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Maryland DUI Resources

The numerous terms and definitions associated with DUI charges in the state of Maryland can be confusing. In order to fully understand all these various terms and how they might be relevant to your case, you should consult with a dedicated Maryland DUI attorney.

Basic Definitions

BAC: Blood Alcohol Content / Blood Alcohol Concentration

Blood alcohol content is also known as blood alcohol concentration or blood alcohol level. This is a way of measuring alcohol intoxication for legal or medical purposes. The level of impairment may vary slightly between individuals with the same BAC, but it is still a useful system of measure.

DUI: Driving Under the Influence

This driving offense is committed when someone who either has a BAC of at least .08 percent or is under the age of 21 with a BAC of at least .02 percent is operating a motor vehicle.  The penalties for DUI depend on the circumstances and whether it is a first or repeat offense.

DWI: Driving While Impaired

This driving offense is committed when someone with a BAC of at least .06 percent is operating a motor vehicle. If the driver’s BAC is on the lower side but they fail the field sobriety tests administered by law enforcement officials they may end up with a DWI charge.

Maryland Sobriety Tests

Police officers can use several different chemical tests to determine someone’s BAC. In Maryland, the laws state that if you are driving you automatically agree to undergo a chemical test to measure your blood alcohol content. Below is a list of the more common methods and how they are used in DUI and DWI cases.


Breathalyzer devices estimate the percentage of alcohol someone’s blood contains via a breath sample. Breathalyzer itself is the name brand for this type of instrument, which was invented by Robert Frank Borkenstein in the 1950s. Breathalyzers measure the amount of alcohol in the blood based on a chemical reaction that occurs with alcohol in a breath sample.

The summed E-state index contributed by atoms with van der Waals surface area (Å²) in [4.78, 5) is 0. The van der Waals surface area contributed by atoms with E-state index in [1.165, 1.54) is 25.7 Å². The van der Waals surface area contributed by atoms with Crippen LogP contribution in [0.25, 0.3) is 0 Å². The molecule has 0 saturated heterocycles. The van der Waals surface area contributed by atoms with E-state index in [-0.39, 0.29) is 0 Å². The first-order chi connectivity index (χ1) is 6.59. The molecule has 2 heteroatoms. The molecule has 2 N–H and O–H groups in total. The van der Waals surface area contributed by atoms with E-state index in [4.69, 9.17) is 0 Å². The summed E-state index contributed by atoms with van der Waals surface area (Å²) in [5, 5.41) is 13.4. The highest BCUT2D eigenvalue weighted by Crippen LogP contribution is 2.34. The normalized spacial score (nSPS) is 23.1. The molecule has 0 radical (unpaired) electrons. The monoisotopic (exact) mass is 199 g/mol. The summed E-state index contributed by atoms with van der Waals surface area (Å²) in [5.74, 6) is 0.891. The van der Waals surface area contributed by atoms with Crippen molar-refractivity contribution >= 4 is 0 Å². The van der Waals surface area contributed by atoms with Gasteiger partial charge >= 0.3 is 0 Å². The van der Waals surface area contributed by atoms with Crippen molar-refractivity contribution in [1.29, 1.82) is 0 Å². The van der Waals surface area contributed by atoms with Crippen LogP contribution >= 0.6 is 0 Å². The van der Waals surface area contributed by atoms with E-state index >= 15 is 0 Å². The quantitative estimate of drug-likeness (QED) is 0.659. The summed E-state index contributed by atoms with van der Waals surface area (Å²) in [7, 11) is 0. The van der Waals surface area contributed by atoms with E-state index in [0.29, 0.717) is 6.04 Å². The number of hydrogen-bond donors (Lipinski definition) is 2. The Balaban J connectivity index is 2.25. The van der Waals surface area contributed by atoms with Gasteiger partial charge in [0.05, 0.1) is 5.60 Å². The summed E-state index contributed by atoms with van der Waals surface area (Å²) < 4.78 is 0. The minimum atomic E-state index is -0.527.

Intoxylizer refers to an electronic type of breath analyzer that uses infrared spectroscopy to identify molecules based on the way they absorb infrared light. The amount of infrared light absorbed helps determine how much ethanol is present in one’s breath.


This breath analysis device developed by Alco-Sensor uses fuel cell technology to test the breath for alcohol. Basically, the fuel cell technology produces an electronic current via the chemical reaction with alcohol, which measures the breath alcohol content and therefore determines the BAC.


Preliminary breath test refers to the officer at the scene using an alcohol breath test kit or a breathalyzer to screen a driver’s sobriety. Refusal to take the test usually leads to revocation of the driver’s license until more accurate BAC tests can be administered. Since preliminary breath tests are of questionable accuracy, more formal breath, urine, or blood samples may be taken later on for a more accurate determination of the driver’s intoxication level. The preliminary test is simply an on-site tool to provide police officers with reasonable suspicion that someone has committed a DUI or DWI offense. A stationary breath test taken at the police station, or a blood or urine sample, would more likely be considered as proof of DUI or DWI in court.

Call a Maryland DUI Lawyer Today

Maryland DUI attorney Kush Arora’s years of experience with drunk driving cases make him highly qualified when it comes to building a strong defense. He is familiar with all the aspects surrounding DUI or DWI offenses, giving him an advantage in recognizing the admissibility of the proof prosecutors will likely try to use against you. Having such a dedicated criminal defense lawyer on your side gives you the best possible chance for success. Call Kush Arora’s Maryland law office today at (301) 761-4842 for a free case evaluation.